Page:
The picture says it all. Passing scrutineering yesterday and fixing the little glitches in our array left Impulse in 100% working order and ready to fly onto the track this morning. Today has been a wonderful day with beautiful weather and everyone’s spirits are high with Impulse out on the track.
Now that the day has begun, there are two things we are keeping in mind; American Solar Challenge Qualification and correctly budgeting our tires. Qualification is a tricky affair in the grand scheme of things. The first part of it is to qualify all three of our drivers, Alex, Jack, and Derek. Each of those drivers needs to complete 25 laps around Monticello’s track to be able to drive during the 1650 mile road race. In addition, Impulse must complete at least 105 laps during one day, or 160 across two consecutive days. For a lot of teams, those requirements are difficult. Do they drive quickly, burning battery power and tires with reckless abandon to hit the 105 laps, or do they drive more slowly, conserving energy to make sure they can compete all three days?
Fortunately, that’s not a problem for us. We got on the track today at 9:15am. Its now 2:27pm and we’re up to 82 laps. We’re well on our way to qualifying and our battery state of charge has not dropped below 95%. That’s fantastic, as the only limiting factor on our speed is the quantity of tires.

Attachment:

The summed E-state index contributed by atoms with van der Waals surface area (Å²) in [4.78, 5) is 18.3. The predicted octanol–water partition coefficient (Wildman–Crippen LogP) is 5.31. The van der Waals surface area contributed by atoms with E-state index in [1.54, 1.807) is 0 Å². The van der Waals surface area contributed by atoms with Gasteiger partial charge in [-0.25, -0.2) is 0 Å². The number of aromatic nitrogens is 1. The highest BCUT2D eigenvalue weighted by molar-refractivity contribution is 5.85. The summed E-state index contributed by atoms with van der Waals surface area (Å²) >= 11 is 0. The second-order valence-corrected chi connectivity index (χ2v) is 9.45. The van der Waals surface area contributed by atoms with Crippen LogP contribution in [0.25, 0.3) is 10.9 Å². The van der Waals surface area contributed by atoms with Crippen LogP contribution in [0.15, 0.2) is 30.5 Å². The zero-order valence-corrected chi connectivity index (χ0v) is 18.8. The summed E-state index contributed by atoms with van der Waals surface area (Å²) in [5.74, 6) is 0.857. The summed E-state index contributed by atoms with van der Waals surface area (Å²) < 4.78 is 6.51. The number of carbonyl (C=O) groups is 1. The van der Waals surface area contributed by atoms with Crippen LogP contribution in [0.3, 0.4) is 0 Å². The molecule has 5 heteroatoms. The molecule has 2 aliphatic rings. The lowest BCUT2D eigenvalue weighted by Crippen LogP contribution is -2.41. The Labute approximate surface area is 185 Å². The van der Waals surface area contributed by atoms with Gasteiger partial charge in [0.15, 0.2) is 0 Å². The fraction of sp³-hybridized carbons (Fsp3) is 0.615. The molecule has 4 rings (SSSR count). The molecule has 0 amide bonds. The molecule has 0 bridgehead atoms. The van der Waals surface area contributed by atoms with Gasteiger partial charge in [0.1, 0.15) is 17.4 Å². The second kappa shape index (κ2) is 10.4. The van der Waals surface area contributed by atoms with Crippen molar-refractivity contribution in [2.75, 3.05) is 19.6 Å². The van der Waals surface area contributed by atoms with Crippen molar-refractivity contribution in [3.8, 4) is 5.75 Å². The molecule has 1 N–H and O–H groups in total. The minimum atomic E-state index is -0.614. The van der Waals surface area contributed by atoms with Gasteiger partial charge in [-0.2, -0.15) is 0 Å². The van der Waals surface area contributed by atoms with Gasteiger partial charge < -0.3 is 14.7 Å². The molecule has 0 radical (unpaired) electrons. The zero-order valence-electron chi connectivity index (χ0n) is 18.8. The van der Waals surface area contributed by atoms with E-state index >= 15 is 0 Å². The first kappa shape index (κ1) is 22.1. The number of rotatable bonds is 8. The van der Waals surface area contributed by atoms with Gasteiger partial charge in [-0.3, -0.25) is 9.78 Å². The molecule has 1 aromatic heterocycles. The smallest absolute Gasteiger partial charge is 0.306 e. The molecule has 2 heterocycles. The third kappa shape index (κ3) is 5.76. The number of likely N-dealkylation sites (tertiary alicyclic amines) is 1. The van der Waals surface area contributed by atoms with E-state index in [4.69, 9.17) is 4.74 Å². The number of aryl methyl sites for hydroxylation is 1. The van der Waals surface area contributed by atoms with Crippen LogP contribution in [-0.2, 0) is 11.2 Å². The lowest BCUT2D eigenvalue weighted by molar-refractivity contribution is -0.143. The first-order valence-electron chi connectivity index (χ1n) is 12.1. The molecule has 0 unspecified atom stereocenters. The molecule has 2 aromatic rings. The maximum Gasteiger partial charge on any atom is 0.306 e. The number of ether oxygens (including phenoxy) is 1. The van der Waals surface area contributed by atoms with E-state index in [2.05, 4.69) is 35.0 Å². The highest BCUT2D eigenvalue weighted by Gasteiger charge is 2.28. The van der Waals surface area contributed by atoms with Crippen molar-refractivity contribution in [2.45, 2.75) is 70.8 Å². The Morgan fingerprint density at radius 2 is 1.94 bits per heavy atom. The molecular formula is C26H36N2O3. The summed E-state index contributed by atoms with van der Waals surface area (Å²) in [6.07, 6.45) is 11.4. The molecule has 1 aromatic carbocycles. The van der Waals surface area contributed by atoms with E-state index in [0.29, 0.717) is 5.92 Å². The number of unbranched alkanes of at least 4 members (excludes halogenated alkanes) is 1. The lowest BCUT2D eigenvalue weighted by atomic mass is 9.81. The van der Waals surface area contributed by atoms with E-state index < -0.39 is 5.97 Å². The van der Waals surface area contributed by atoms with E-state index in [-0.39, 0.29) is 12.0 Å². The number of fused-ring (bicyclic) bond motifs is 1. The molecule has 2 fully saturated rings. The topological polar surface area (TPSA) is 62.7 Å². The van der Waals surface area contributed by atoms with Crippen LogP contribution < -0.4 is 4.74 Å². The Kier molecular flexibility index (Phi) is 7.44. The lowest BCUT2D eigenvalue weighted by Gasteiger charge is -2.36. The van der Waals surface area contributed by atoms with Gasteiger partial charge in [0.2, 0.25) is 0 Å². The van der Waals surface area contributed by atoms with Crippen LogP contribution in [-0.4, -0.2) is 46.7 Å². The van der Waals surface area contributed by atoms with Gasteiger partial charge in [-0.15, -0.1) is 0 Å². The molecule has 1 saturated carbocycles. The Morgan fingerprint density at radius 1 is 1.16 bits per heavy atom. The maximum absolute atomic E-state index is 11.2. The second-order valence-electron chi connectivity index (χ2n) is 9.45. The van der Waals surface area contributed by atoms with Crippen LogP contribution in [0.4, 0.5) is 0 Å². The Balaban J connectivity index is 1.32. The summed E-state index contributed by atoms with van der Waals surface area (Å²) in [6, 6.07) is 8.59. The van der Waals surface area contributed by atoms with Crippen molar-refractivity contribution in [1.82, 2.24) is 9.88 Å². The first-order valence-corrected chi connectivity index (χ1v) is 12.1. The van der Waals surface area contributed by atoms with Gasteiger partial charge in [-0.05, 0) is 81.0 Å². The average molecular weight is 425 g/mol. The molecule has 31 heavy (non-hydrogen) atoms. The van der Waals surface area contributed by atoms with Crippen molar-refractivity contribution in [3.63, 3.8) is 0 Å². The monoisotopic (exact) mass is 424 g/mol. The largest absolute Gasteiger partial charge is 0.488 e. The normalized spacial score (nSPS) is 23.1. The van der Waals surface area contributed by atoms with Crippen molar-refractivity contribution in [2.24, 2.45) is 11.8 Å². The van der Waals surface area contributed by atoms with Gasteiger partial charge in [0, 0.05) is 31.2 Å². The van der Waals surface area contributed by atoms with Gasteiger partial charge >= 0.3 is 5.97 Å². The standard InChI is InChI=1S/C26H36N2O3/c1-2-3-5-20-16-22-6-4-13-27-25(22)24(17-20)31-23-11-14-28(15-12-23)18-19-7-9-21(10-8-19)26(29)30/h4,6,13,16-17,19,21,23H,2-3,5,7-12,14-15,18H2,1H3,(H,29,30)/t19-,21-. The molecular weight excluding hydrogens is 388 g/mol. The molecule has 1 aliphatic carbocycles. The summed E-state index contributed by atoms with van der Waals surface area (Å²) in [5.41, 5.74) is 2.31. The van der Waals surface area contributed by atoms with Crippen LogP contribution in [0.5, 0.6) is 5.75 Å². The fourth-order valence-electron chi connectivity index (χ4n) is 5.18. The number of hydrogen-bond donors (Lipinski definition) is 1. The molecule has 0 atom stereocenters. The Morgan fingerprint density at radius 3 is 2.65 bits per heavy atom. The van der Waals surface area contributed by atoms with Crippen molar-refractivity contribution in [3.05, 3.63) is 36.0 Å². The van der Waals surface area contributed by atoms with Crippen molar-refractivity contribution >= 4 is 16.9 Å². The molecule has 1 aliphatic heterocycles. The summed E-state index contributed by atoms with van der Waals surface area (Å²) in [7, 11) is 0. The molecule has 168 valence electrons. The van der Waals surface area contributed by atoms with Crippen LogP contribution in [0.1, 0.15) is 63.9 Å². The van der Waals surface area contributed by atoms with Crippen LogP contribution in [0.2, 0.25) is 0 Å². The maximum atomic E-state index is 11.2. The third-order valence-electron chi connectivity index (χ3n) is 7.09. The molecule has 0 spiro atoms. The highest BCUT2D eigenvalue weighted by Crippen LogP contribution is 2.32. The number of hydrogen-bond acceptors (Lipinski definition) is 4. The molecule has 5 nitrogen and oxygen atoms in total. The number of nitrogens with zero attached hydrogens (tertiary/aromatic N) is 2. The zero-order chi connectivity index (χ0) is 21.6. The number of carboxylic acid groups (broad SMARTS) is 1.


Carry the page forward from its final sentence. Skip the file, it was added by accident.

Speaking of tires, we’ve changed two of them now. As we expected, the track here at Monticello Motor Club is eating through tires like CalSol eats Peanut Butter and Jelly – way too quickly. As I understand it, the extremely grippy pavement and the constant turns (12 turns each time around) is awful on the tires. In addition, we only have 4 tires that can bear the rear load of our car. If things continue this way, we will be just fine, but its still on our minds.
After we qualify, the team has some discussion on our hands. if we aren’t burning tires as quickly as we feared, or if there’s a particular team we want to beat, then we’ll continue tomorrow, even faster than before. If not, then we’ll take it slow to limit the amount of wear and tear that Impulse experiences before the beginning of the American Solar Challenge.
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